Successful tissue donation in the anencephalic baby
Anencephaly is a rare phenomenon, occurring in 4.7/10 000 births, which results from failure of primary neural tube closure during fetal development (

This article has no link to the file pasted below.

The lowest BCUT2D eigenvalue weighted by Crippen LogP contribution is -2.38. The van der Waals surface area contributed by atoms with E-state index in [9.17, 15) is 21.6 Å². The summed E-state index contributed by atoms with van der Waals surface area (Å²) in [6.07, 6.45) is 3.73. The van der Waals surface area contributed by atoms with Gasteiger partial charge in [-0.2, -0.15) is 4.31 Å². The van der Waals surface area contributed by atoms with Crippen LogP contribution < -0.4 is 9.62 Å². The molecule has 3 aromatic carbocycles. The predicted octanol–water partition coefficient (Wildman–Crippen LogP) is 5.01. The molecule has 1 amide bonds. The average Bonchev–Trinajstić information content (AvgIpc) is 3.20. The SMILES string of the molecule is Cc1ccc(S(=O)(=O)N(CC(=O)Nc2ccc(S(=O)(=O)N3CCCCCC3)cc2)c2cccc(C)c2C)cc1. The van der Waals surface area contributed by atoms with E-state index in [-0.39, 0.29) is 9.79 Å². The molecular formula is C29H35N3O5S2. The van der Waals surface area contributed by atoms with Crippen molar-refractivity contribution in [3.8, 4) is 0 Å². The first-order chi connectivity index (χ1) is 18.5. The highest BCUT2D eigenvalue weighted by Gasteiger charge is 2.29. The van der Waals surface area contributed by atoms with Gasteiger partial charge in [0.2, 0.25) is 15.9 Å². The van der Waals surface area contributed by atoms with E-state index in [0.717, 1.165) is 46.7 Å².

Anencephaly is a defect in the closure of the neural tube during the fourth week of gestation, occurring in 4.7/10 000 births (Collins et al, 2013). The neural tube is a narrow channel that folds and closes between 24–26 days post-fertilisation to form the brain and spinal cord of the embryo (Coady and Bower, 2015). Anencephaly occurs when the cephalic or head end of the neural tube fails to close, resulting in the absence of a major portion of the brain, skull and scalp. Infants with this disorder are born without a forebrain and cerebrum (the thinking and coordinating part of the brain). The remaining brain tissue is often exposed, not covered by bone or skin (Stumpf et al, 1990; Tasker et al, 2013). A baby born with anencephaly is unconscious and will usually demise shortly after birth. Although some individuals with anencephaly may be born with rudimentary brain stem, the lack of a functioning cerebrum permanently rules out the possibility of ever gaining consciousness. Reflex actions, such as breathing and response to sound or touch, may occur (Rodeck and Whittle, 2009).
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